Silverlight is dead, long live Silverlight?
Sunday, 31 October 2010

Silverlight is for Windows Phone 7 development and HTML5 is the cross-platform environment of the future - so says Microsoft.


Microsoft's attitude towards the future of Silverlight and what it seems to see as an alternative, HTML5, is growing ever clearer since it was first raised in a series of tweets from Scot Barnes - despite the fact that the company seems to want to avoid talking about it. Indeed mention of the future of Silverlight was noticeably absent from this year's PDC. Last year Silverlight was the main talking point; this year HTML5 was mentioned at every opportunity.

Mary Jo Foley writing at ZDNet had something of a scoop to report when she asked Bob Muglia, the Microsoft President in charge of the company’s server and tools business, about the future of Silverlight:

“Silverlight is our development platform for Windows Phone” 

"Silverlight also has some “sweet spots” in media and line-of-business applications"

And on Silverlight's role as a cross-platform environment:

“our strategy has shifted".

"Silverlight will continue to be a cross-platform solution, working on a variety of operating system/browser platforms, going forward."

“But HTML is the only true cross platform solution for everything, including (Apple’s) iOS platform,”

It is also reported that he offered assurance that Silverlight 5 would see the light of day.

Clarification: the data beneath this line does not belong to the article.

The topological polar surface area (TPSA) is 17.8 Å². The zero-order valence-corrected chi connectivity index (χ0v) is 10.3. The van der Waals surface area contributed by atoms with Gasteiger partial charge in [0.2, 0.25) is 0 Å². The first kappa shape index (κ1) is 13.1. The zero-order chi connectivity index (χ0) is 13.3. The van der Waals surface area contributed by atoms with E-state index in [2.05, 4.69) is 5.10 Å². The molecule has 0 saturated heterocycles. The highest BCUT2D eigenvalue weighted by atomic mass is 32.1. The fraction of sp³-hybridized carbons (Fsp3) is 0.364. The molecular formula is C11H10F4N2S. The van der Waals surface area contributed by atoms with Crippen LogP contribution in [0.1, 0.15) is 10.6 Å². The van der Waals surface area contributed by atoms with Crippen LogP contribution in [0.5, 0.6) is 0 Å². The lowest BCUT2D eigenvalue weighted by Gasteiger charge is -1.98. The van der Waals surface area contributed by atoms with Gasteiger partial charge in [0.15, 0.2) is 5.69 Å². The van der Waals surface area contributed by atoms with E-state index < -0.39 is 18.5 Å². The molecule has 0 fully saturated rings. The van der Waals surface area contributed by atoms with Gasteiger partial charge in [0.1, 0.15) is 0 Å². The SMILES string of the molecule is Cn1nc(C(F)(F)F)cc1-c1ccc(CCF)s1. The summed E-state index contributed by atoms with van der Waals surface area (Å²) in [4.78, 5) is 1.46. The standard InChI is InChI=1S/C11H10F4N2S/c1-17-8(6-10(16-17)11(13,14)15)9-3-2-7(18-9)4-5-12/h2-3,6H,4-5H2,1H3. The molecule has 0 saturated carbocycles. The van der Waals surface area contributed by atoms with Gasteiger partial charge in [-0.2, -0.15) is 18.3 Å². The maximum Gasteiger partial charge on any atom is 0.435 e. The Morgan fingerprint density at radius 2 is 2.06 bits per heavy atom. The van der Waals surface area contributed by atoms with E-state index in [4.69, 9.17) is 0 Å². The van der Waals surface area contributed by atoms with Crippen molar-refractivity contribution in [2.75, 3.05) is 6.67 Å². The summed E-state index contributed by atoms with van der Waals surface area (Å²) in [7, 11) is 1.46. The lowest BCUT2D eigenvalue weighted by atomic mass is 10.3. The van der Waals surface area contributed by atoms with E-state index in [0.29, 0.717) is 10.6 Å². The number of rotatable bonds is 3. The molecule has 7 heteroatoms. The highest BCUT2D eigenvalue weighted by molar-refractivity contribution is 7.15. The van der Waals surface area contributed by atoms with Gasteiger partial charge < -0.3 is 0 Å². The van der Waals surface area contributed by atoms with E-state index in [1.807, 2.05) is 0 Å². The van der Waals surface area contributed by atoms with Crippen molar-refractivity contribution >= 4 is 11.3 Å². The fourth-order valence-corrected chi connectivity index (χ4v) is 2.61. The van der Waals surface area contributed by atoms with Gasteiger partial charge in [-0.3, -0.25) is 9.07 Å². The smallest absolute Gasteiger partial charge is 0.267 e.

Of course the irony of all of this is that Silverlight is heavily used on the PDC site to present sessions to the world. It clearly takes time to turn a mega ship to a new direction.

Although nothing is certain the most likely scenario for the future of Silverlight is that it will be presented as the programming environment for Windows Phone 7. For the web we will have HTML5 and on the desktop who knows...




Of course none of this makes a great deal of sense. Open standards are great but HTML5/CSS3 and Javascript just don't add up to the power of .NET/WPF/Silverlight. It just isn't the same ball game.

And where are the development tools? You can argue that open standards are better and that Silverlight never really got a hold on the web, but if you are looking for a powerful easy to use general purpose web application development environment it is still difficult to beat.

The future cannot lie in HTML5 and its associated technologies as they are currently being touted for the simple reason that they are still too primitive and limited. A step in the right direction, yes, but not a big enough step by any measure.You can make UIs that look like game interfaces using nothing but HTML and Javascript but it's hard work!

Silverlight may not be the huge success it was hoped for but swapping it for HTML5 and Javascript is like giving up a power tool for a stone axe.

Further reading

WPF & Silverlight at risk from Microsoft's passion for HTML5

Silverlight better than HTML5?


Introducing HTML 5

Books on Silverlight


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